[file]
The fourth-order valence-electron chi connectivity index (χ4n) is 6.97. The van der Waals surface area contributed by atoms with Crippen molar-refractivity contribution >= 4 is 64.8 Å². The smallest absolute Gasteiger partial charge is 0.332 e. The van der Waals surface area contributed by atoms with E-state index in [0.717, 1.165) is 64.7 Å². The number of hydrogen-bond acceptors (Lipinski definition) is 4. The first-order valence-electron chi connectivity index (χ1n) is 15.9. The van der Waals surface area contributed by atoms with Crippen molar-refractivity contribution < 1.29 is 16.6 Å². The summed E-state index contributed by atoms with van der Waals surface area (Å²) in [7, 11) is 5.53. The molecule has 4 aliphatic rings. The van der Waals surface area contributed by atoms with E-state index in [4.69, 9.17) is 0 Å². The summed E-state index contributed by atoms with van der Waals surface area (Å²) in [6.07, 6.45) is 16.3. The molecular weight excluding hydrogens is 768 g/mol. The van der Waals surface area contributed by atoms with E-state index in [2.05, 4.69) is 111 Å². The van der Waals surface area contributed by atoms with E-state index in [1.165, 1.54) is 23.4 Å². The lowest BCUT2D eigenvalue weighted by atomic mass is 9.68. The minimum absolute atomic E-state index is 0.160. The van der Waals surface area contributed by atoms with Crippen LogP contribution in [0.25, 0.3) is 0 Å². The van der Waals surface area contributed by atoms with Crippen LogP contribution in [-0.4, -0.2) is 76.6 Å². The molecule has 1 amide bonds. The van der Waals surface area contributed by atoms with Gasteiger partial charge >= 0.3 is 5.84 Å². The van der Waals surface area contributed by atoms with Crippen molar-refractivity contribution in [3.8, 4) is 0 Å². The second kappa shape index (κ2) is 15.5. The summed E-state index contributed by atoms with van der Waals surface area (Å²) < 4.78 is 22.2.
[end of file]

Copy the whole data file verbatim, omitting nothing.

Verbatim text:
The fourth-order valence-electron chi connectivity index (χ4n) is 6.97. The van der Waals surface area contributed by atoms with Crippen molar-refractivity contribution >= 4 is 64.8 Å². The smallest absolute Gasteiger partial charge is 0.332 e. The van der Waals surface area contributed by atoms with E-state index in [0.717, 1.165) is 64.7 Å². The number of hydrogen-bond acceptors (Lipinski definition) is 4. The first-order valence-electron chi connectivity index (χ1n) is 15.9. The van der Waals surface area contributed by atoms with Crippen molar-refractivity contribution < 1.29 is 16.6 Å². The summed E-state index contributed by atoms with van der Waals surface area (Å²) in [7, 11) is 5.53. The molecule has 4 aliphatic rings. The van der Waals surface area contributed by atoms with E-state index in [4.69, 9.17) is 0 Å². The summed E-state index contributed by atoms with van der Waals surface area (Å²) in [6.07, 6.45) is 16.3. The molecular weight excluding hydrogens is 768 g/mol. The van der Waals surface area contributed by atoms with E-state index in [2.05, 4.69) is 111 Å². The van der Waals surface area contributed by atoms with E-state index in [1.165, 1.54) is 23.4 Å². The lowest BCUT2D eigenvalue weighted by atomic mass is 9.68. The minimum absolute atomic E-state index is 0.160. The van der Waals surface area contributed by atoms with Crippen LogP contribution in [0.25, 0.3) is 0 Å². The van der Waals surface area contributed by atoms with Crippen LogP contribution in [-0.4, -0.2) is 76.6 Å². The molecule has 1 amide bonds. The van der Waals surface area contributed by atoms with Gasteiger partial charge >= 0.3 is 5.84 Å². The van der Waals surface area contributed by atoms with Crippen molar-refractivity contribution in [3.8, 4) is 0 Å². The second kappa shape index (κ2) is 15.5. The summed E-state index contributed by atoms with van der Waals surface area (Å²) < 4.78 is 22.2.